Large Bodies on the Small Screen. Non-normative Images
of Masculinity of the New Generation TV Series

In my paper I described the bodies of male characters from popular American TV series (Louie, Looking, Broad City) and analyzed the relationship between large body and other people, work culture and society.
In what way did feminism change our understanding of what is “female” and what is “male”? The social stereotype still considers that “doing something like a man” means doing it right, while “doing something like a girl” means doing it clumsily, wrongly or sloppily. In my paper I would like to focus primarily on the aspect of male body and what it means to be “looking like a man”. Is there such a thing as feminist political correctness regarding sexuality and the male body?


Rhythm of Human and Rhythm of Nature
in the Media Art Festival Cynetart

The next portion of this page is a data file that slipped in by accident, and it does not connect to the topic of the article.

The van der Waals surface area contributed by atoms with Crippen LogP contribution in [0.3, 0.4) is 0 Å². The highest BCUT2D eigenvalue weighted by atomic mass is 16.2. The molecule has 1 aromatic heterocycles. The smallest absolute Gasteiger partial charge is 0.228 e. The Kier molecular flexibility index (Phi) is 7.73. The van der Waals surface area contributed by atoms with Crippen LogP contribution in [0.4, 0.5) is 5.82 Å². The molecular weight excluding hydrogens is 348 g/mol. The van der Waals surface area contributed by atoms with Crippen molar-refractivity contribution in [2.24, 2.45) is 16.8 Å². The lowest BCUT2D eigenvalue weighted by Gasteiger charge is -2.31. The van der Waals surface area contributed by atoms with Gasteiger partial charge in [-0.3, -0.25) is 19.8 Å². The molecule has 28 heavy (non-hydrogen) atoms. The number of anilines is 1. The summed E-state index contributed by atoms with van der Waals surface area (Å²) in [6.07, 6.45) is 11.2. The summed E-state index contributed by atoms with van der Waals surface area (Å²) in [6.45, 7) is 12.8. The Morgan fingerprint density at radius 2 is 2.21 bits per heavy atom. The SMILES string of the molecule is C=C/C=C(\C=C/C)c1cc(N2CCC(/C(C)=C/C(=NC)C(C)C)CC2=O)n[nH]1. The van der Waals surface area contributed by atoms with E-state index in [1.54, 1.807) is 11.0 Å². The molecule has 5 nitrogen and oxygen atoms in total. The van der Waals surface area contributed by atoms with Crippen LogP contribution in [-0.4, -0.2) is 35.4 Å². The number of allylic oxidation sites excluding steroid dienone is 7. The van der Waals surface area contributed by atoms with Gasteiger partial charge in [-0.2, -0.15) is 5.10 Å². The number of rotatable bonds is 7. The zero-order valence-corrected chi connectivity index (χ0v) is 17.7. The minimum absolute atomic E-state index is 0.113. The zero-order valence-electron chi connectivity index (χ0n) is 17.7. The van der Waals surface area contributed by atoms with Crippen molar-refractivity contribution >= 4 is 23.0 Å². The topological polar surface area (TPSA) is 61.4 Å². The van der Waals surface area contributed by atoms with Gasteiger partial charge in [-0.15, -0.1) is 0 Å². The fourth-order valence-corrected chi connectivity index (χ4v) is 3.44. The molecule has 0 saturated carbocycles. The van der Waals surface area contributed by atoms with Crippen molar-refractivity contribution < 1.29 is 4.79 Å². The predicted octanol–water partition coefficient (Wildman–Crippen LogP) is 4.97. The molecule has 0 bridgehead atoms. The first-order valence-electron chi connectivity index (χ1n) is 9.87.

The article describes the festival of computer-based art Cynetart as a place of artistic experiments with ‚rhythm of nature’. Artists which took part in the festival in 2015 were using matter of nature as an instrument of artistic expression. According to the author, performances and interactive installation which were presented in the festival are specific form of a continuation of Émile Jaques-Dalcroze’s and Adolphe Appia’s artistic experiments. Eurythmics and performance practice (which started in 1910 in the same place – Festspielhaus in Hellrau) invoke to eurythmics of Dalcroze and Appia’s conception of light in performing arts. Performances: Jymming by Tom Fritz, Eternal Cave by Gil Delindro and Plectrum by Kuai Shen, were also interpreted as a form of posthuman and ecological aesthetics.